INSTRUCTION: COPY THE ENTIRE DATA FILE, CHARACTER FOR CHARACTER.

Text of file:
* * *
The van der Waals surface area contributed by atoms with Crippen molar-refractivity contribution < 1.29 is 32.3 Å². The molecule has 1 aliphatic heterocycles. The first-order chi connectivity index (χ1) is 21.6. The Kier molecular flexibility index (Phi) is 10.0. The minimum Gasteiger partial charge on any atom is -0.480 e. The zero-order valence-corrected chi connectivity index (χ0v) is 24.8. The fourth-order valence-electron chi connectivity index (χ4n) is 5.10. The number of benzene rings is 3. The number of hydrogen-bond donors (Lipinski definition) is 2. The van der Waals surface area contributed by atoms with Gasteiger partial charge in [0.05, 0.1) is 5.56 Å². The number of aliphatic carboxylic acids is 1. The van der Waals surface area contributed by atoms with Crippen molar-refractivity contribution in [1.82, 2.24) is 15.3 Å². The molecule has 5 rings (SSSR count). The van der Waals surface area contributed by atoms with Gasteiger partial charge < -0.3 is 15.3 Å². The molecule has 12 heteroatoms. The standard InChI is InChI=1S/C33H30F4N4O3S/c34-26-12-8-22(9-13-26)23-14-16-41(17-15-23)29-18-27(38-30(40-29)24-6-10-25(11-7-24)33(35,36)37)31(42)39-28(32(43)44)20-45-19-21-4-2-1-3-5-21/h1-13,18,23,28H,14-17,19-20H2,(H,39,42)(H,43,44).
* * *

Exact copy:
The van der Waals surface area contributed by atoms with Crippen molar-refractivity contribution < 1.29 is 32.3 Å². The molecule has 1 aliphatic heterocycles. The first-order chi connectivity index (χ1) is 21.6. The Kier molecular flexibility index (Phi) is 10.0. The minimum Gasteiger partial charge on any atom is -0.480 e. The zero-order valence-corrected chi connectivity index (χ0v) is 24.8. The fourth-order valence-electron chi connectivity index (χ4n) is 5.10. The number of benzene rings is 3. The number of hydrogen-bond donors (Lipinski definition) is 2. The van der Waals surface area contributed by atoms with Gasteiger partial charge in [0.05, 0.1) is 5.56 Å². The number of aliphatic carboxylic acids is 1. The van der Waals surface area contributed by atoms with Crippen molar-refractivity contribution in [1.82, 2.24) is 15.3 Å². The molecule has 5 rings (SSSR count). The van der Waals surface area contributed by atoms with Gasteiger partial charge < -0.3 is 15.3 Å². The molecule has 12 heteroatoms. The standard InChI is InChI=1S/C33H30F4N4O3S/c34-26-12-8-22(9-13-26)23-14-16-41(17-15-23)29-18-27(38-30(40-29)24-6-10-25(11-7-24)33(35,36)37)31(42)39-28(32(43)44)20-45-19-21-4-2-1-3-5-21/h1-13,18,23,28H,14-17,19-20H2,(H,39,42)(H,43,44).